Introduction: In this article – part of an ongoing “Introduction to Genealogy” series – Gena Philibert-Ortega gives tips on how to use voter registration records to fill in details on your family tree. Gena is a genealogist and author of the book “From the Family Kitchen.”
Getting ready to vote today? Your ancestor may also have voted and left behind information that can help you in your family tree quest. As we trace our family history, we seek out records that not only link children to parents but also put our ancestors in a specific time and place. Decennial census records do this by providing information about our ancestors at 10-year intervals. Other resources like city directories document our ancestors’ locations more frequently.
Voter registrations are another type of “names list” that, like the census or city directory, provide researchers with their ancestor’s location at a specific time. These records are valuable to family historians because they provide a date, name, and residence for our ancestors. Voter registrations don’t record every ancestor, but when appropriate these records should be used in our research.
The first voter registration law was enacted in 1800 in Massachusetts. As you can imagine, voter registration laws – like vital record registration – took some time to be enacted throughout the country. It wasn’t until 1900 that the last of the western and southern states had voter registration laws. (1) That’s not to say that Americans weren’t voting prior to 1900, it just means that official voting register lists may not exist before then. (2)
Not Everyone Could Vote
There are many reasons why people either did not vote or were disenfranchised throughout history – but suffice it to say that in the early years of America, most rules stipulated that only white land-owning men could vote. For example, property qualifications for voting continued in “Virginia until 1851; Louisiana and Connecticut until 1845; North Carolina 1857.” (3) These types of voting restrictions ensured that only white men of some wealth, at least wealthy in land, could vote.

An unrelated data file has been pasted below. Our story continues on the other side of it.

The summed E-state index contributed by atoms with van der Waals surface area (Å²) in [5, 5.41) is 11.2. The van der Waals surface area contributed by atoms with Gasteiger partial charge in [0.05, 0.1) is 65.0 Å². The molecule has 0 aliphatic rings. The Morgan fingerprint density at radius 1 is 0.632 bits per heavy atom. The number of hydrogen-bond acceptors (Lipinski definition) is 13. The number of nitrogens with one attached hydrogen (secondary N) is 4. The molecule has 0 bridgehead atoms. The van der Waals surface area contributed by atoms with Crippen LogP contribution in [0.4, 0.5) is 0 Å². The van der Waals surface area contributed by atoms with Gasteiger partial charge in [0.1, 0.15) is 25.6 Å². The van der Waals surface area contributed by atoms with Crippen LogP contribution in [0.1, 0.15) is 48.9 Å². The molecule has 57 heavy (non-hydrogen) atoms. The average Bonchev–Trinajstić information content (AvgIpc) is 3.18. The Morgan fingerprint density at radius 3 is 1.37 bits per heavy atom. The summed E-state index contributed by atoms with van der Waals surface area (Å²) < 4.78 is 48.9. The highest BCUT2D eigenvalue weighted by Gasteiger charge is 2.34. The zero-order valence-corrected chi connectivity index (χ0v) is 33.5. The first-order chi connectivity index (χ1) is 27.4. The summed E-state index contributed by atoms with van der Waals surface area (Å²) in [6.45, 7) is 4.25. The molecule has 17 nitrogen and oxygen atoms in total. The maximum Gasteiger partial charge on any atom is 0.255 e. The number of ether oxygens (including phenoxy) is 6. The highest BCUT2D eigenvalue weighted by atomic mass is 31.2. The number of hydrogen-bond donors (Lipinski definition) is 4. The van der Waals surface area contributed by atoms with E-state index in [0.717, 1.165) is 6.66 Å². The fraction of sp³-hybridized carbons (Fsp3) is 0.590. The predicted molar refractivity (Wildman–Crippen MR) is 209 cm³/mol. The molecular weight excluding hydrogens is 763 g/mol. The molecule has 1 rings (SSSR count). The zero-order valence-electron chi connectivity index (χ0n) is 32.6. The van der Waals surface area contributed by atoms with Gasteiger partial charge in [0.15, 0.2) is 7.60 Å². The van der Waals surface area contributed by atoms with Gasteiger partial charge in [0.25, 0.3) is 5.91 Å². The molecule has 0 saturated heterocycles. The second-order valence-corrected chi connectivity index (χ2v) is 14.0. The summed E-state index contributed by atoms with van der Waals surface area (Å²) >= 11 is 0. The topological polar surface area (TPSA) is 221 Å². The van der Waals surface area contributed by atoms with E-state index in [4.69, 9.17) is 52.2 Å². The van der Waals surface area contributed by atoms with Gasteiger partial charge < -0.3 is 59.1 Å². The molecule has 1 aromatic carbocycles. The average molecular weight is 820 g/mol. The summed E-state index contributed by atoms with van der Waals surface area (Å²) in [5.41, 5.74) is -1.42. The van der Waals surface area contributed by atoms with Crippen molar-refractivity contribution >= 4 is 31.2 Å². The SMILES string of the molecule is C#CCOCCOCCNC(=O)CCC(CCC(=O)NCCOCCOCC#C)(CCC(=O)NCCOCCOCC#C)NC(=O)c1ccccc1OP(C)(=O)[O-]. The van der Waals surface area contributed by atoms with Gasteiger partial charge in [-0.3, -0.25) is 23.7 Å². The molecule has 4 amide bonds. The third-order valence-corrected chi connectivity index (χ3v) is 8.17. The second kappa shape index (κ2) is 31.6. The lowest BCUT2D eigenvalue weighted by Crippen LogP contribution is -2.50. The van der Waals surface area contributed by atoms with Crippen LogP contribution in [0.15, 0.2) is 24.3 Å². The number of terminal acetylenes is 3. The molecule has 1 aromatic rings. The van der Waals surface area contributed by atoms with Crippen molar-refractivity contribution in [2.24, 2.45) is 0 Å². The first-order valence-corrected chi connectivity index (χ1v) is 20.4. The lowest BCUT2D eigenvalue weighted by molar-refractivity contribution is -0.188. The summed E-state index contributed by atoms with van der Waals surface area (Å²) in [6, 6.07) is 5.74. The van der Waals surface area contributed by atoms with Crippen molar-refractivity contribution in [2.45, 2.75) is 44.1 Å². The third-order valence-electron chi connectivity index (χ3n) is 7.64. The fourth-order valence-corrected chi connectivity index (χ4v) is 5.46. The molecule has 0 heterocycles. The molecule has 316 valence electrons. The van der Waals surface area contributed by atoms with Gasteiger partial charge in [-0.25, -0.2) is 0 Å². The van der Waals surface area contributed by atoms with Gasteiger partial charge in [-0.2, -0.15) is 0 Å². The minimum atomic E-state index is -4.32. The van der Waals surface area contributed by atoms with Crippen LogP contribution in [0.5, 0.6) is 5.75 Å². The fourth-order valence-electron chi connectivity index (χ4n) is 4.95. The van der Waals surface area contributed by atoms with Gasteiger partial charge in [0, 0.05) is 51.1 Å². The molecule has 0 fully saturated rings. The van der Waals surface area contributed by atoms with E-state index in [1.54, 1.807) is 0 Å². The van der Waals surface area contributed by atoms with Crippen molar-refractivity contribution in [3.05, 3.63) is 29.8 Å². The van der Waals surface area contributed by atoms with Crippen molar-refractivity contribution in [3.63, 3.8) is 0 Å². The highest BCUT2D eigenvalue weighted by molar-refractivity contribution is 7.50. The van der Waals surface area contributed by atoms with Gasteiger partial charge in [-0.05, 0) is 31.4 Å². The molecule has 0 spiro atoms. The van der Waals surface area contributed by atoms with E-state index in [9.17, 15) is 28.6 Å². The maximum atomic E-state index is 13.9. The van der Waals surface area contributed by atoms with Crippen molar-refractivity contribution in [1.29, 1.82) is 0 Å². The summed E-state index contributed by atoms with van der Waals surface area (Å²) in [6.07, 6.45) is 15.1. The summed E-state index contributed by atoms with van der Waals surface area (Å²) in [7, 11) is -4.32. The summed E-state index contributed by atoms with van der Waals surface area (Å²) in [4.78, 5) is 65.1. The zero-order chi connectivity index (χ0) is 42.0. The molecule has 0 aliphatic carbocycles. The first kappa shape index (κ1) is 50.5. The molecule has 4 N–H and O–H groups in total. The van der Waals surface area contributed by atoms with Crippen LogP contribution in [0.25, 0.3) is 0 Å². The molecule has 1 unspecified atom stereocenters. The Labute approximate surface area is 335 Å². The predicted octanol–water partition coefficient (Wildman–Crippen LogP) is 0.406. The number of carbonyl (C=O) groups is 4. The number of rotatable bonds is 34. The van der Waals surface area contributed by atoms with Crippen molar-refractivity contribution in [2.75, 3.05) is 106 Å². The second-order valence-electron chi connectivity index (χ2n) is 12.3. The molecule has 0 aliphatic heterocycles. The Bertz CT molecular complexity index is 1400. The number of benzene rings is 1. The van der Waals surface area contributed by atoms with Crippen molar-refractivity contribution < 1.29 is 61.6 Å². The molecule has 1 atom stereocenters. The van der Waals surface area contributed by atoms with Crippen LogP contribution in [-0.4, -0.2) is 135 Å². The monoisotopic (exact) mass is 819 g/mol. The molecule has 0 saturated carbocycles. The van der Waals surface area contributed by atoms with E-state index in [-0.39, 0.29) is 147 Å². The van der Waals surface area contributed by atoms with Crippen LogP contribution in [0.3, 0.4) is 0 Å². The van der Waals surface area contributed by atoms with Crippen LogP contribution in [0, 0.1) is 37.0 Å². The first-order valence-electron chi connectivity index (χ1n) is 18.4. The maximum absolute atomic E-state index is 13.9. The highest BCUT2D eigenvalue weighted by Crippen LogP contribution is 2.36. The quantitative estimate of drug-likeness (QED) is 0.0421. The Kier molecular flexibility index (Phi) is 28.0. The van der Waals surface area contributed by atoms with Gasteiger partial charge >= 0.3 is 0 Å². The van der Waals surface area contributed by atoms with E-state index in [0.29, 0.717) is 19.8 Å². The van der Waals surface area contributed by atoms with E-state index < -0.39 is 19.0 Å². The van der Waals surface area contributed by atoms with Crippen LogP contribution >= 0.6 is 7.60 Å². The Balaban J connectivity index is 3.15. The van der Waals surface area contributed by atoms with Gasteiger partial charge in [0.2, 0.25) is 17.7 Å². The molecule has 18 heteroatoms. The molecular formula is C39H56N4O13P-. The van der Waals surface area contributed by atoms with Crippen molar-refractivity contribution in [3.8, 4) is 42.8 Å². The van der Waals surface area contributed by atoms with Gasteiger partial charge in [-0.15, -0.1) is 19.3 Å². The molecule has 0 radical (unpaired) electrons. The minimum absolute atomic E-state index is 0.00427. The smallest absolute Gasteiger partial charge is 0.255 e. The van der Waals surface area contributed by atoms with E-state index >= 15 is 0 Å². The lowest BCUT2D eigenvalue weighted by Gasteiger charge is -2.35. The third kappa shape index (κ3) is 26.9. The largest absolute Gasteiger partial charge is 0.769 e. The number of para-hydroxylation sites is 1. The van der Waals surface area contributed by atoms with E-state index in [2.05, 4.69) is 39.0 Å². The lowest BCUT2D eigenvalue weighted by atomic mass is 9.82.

So, just as in any research, make sure to read about voting in the place your ancestors lived for their time period. That history might help you better understand why an ancestor is not appearing in available voting records.
Information Found on Voter Registrations
Depending on the time period and the location, voting registers can range from having just a name and address to more detailed information that provides rich genealogical facts. One example can be found in the Adams County, Washington, voting registers for 1880-1910 found on FamilySearch. (4) These registers include the voter’s name, age, occupation, place of birth, time of residence, place and date of naturalization, date of declaration of intention, and signature.
Where to Find Voter Records
Start your search for voting records with FamilySearch. In the FamilySearch Catalog, search by Place and Keyword to find voting records for the place your ancestors lived. A Catalog Place search for the county and/or state of interest can also be done. In the results list, look for the subject category “voting registers.”
A search on the worldwide library catalog WorldCat for the name of the place you’re researching and the words “voting register” can also help you find transcriptions of voting records. Other places to search include state or county historical societies, or a state archive. In some cases, early voting registers may not be extant and the information lost forever.
Lastly, don’t forget to search GenealogyBank’s Historical Newspaper Archives for clues about when elections were held, when voters were registering, and who could register to vote.
(1) “For National Voter Registration Day, Here’s How Registering to Vote Became a Thing,” Time (http://time.com/4502154/voter-registration-history/).
(2) You can learn more about the history of voter registration by reading the report “Registration of Voters in the United States” by Joseph P. Harris at https://hdl.handle.net/2027/uc1.$b22360.
(3) Nancy Isenberg, “White Trash. The 400-Year Untold History of Class in America” (New York: Penguin Books, 2016) p. 130.
(4) “Washington, County Records, 1803-2010,” images, FamilySearch (https://familysearch.org/ark:/61903/3:1:3QS7-L9CT-XJWM?cc=1910364&wc=7G3H-N1C%3A180934701%2C182749001), Adams > Voter registrations 1880-1910 > image 4 of 33; State Archives, Puget Sound Regional Branch, Bellevue.